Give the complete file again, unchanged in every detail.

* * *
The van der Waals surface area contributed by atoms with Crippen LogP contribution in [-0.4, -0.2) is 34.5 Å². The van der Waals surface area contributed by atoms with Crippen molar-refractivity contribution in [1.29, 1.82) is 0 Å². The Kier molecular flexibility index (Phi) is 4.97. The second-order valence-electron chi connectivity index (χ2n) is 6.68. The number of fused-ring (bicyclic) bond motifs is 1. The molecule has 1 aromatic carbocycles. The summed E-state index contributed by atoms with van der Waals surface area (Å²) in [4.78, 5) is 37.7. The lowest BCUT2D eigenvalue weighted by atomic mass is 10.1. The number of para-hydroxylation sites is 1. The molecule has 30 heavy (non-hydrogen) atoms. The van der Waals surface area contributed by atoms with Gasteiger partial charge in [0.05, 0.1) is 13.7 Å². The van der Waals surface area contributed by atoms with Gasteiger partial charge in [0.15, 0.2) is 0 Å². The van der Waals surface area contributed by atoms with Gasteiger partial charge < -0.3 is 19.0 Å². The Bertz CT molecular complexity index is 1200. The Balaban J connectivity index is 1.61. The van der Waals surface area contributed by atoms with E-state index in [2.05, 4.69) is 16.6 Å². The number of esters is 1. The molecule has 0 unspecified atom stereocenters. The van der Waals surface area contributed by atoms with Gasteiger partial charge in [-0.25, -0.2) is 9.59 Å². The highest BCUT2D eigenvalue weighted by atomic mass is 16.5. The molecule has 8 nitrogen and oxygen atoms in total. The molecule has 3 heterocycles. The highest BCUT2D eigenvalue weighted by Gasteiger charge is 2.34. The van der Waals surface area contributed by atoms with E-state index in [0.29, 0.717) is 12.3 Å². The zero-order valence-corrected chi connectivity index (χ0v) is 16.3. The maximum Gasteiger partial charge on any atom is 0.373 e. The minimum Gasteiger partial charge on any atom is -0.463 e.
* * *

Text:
The van der Waals surface area contributed by atoms with Crippen LogP contribution in [-0.4, -0.2) is 34.5 Å². The van der Waals surface area contributed by atoms with Crippen molar-refractivity contribution in [1.29, 1.82) is 0 Å². The Kier molecular flexibility index (Phi) is 4.97. The second-order valence-electron chi connectivity index (χ2n) is 6.68. The number of fused-ring (bicyclic) bond motifs is 1. The molecule has 1 aromatic carbocycles. The summed E-state index contributed by atoms with van der Waals surface area (Å²) in [4.78, 5) is 37.7. The lowest BCUT2D eigenvalue weighted by atomic mass is 10.1. The number of para-hydroxylation sites is 1. The molecule has 30 heavy (non-hydrogen) atoms. The van der Waals surface area contributed by atoms with Gasteiger partial charge in [0.05, 0.1) is 13.7 Å². The van der Waals surface area contributed by atoms with Gasteiger partial charge in [0.15, 0.2) is 0 Å². The van der Waals surface area contributed by atoms with Gasteiger partial charge < -0.3 is 19.0 Å². The Bertz CT molecular complexity index is 1200. The Balaban J connectivity index is 1.61. The van der Waals surface area contributed by atoms with E-state index in [2.05, 4.69) is 16.6 Å². The number of esters is 1. The molecule has 0 unspecified atom stereocenters. The van der Waals surface area contributed by atoms with Gasteiger partial charge in [-0.25, -0.2) is 9.59 Å². The highest BCUT2D eigenvalue weighted by atomic mass is 16.5. The molecule has 8 nitrogen and oxygen atoms in total. The molecule has 3 heterocycles. The highest BCUT2D eigenvalue weighted by Gasteiger charge is 2.34. The van der Waals surface area contributed by atoms with E-state index in [0.29, 0.717) is 12.3 Å². The zero-order valence-corrected chi connectivity index (χ0v) is 16.3. The maximum Gasteiger partial charge on any atom is 0.373 e. The minimum Gasteiger partial charge on any atom is -0.463 e.